VR in the 90s

We all think of VR as a modern advancement, but they invented it back in the 70’s. And it SUCKED.


Andrew Watson, Reporter

Virtual Reality. I’m sure we all heard of it. Today’s VR is very advanced and most of it is fun. I can say that I’ve played some games on the PlayStation VR, and loved it. But, back in the 70’s/80’s , when video games were the new hot thing, multiple companies tried to create the VR experience that we know today… and failed. Sorry, Nintendo.

One good example is the Virtual Boy. When Nintendo tried to create the Virtual Boy in order to try and beat competitors, It was a huge flop. The most likely cause was its bright red screen, no comfortableness, and the lousy VR experience. Nintendo didn’t try to make any more VR consoles after that, only trying once again today with the Nintendo LABO. (Which was also a flop.) But, I’m sure we already heard about the Virtual Boy from Oliver.

Let’s move onto another console… The Sega Vr.

This one was also a massive flop, and NEVER EVEN GOT RELEASED! They decided not to produce it due to severe headaches in users after extended use. They tried to cover it up by saying it was “too realistic.” Sure Sega. That’s definitely true. Since it tripped at the starting line, there was only 5 games in development for this ill-fated console. Nuclear Rush, Iron Hammer, Matrix Runner, and Outlaw Racing, which all sound as bad as the console.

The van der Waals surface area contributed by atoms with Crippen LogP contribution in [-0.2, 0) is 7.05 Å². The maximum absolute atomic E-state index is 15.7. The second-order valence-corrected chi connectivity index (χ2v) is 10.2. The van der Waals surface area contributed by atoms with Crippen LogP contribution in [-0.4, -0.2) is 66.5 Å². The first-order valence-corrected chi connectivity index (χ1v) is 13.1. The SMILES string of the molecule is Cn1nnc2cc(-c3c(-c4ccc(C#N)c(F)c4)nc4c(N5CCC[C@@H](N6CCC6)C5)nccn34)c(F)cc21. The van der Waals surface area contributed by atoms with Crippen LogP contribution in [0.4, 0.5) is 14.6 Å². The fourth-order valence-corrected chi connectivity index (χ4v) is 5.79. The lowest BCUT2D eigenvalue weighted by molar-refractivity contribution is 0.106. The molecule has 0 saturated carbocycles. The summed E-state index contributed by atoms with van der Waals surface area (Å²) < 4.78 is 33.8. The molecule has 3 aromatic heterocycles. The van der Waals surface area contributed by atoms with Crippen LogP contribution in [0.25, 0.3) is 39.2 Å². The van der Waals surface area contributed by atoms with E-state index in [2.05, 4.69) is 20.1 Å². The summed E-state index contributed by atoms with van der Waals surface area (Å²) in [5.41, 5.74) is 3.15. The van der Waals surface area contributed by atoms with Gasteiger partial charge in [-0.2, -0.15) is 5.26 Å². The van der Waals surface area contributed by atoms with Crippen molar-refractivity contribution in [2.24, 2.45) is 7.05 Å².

The final console we look at today… Isn’t actually a console. It’s much worse than that. It’s truly one of the worst I’ve seen. The Atari Mindlink. I’m not sure if i can classify this a virtual reality console, but essentially, you put this thing over your head, and controlled it with your eyebrows. According to Wikipedia, “The Mindlink was unique in that its headband form factor controls the game by reading the myoneural signal voltage from the player’s forehead. The player’s forehead movements are read by infrared sensors and transferred as movement in the game.” So yeah, a supposed console that reads your MIND. You can see why this flopped before it even came out, similar to Sega Vr. Again, the console was halted due to headaches, never being officially released to store shelves.

Another costly failure in the Virtual Reality field was the Apple QuickTime VR, which was just a glorified panorama program that couldn’t do much but look around a large, stretched, image.

VR in the 70s, 80s, and 90s mostly flopped. They suffered from head-ache inducing displays, mediocre games, and obnoxious marketing hype. But these devices provide an interesting look back into the world of video games all those years ago.